Analytical chemist

An analytical chemist assesses the chemical structure and nature of substances for a variety of purposes including drug development, forensic analysis and toxicology.

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Analytical chemists analyse samples using a range of modern analytical techniques including ion/electro-chromatography, gas/high performance liquid chromatography and spectroscopy. They are employed by a variety of public and private sector organisations, and can specialise in areas such as toxicology, pharmaceuticals, quality control or forensics.

Work activities

  • Using a range of software, techniques and equipment to carry out research and analysis.
  • Analysing and interpreting data.
  • Making sure that data is accurately recorded in accordance to guidelines.
  • Reporting/presenting results.
  • Writing research papers, reports, reviews and summaries.
  • Keeping up to date with scientific and technical developments.
  • Ensuring that health and safety issues are adhered to.
  • Preparing product licence documentation.
  • Liaising with customers, suppliers and research/scientific staff.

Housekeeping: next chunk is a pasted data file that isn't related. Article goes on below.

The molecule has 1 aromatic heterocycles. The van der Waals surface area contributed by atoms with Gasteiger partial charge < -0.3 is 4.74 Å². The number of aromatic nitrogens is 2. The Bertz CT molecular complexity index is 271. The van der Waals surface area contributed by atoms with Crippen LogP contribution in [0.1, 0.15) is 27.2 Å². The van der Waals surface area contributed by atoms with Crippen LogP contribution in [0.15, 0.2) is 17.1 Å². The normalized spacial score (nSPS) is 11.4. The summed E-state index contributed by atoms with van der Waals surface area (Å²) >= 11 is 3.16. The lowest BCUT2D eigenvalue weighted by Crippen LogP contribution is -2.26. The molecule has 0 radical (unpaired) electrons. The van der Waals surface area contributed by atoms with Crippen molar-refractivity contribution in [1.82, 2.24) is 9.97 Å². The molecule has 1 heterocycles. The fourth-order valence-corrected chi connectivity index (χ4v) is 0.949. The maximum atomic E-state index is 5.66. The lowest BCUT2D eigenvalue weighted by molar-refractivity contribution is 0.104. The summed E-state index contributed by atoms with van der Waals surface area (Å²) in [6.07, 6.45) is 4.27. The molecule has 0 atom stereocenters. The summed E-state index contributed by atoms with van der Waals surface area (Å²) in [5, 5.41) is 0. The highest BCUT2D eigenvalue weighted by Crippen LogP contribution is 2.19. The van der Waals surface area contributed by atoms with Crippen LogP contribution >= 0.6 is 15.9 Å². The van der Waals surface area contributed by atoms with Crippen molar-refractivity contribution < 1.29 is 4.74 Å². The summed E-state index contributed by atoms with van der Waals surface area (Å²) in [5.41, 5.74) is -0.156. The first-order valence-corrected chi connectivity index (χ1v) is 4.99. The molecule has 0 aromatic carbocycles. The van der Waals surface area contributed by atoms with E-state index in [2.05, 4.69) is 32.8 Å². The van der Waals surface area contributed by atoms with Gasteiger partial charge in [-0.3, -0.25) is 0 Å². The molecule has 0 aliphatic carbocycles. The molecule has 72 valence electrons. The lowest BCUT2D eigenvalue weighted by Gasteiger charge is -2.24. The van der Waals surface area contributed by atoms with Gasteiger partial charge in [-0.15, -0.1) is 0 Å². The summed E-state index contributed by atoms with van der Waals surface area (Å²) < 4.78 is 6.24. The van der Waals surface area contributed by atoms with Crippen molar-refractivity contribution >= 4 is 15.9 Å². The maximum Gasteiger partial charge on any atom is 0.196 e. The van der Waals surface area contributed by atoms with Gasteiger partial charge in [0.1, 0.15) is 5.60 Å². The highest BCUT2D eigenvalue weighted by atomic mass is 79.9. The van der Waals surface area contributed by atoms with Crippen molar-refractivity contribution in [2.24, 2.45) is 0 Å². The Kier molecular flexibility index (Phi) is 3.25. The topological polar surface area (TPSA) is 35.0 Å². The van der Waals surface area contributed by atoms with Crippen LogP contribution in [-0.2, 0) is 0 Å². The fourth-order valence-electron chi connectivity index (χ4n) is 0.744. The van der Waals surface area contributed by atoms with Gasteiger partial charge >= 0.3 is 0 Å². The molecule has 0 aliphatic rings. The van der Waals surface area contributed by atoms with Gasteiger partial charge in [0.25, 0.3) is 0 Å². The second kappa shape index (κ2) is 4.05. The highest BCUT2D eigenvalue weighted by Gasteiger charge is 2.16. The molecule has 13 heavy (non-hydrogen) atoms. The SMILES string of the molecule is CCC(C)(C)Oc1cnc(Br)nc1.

• Developing new analytical methods.

Work conditions

Travel: is limited; work is mainly laboratory based.
Working hours: typically nine to five, with some longer hours depending on deadlines and workload.
Location: Opportunities are available with various government agencies, research organisations, hospitals and consultancies across Ireland and Northern Ireland.

Typical employers

  • Hospitals
  • Government agencies
  • Research organisations
  • Consultancies

Entry requirements

A strong academic background is essential; relevant degree subjects are chemistry, applied/analytical chemistry or biochemistry.

A postgraduate qualification in analytical chemistry alongside work experience in a laboratory environment could further career development in the field. HE Institutions such as University College Cork offer suitable courses.

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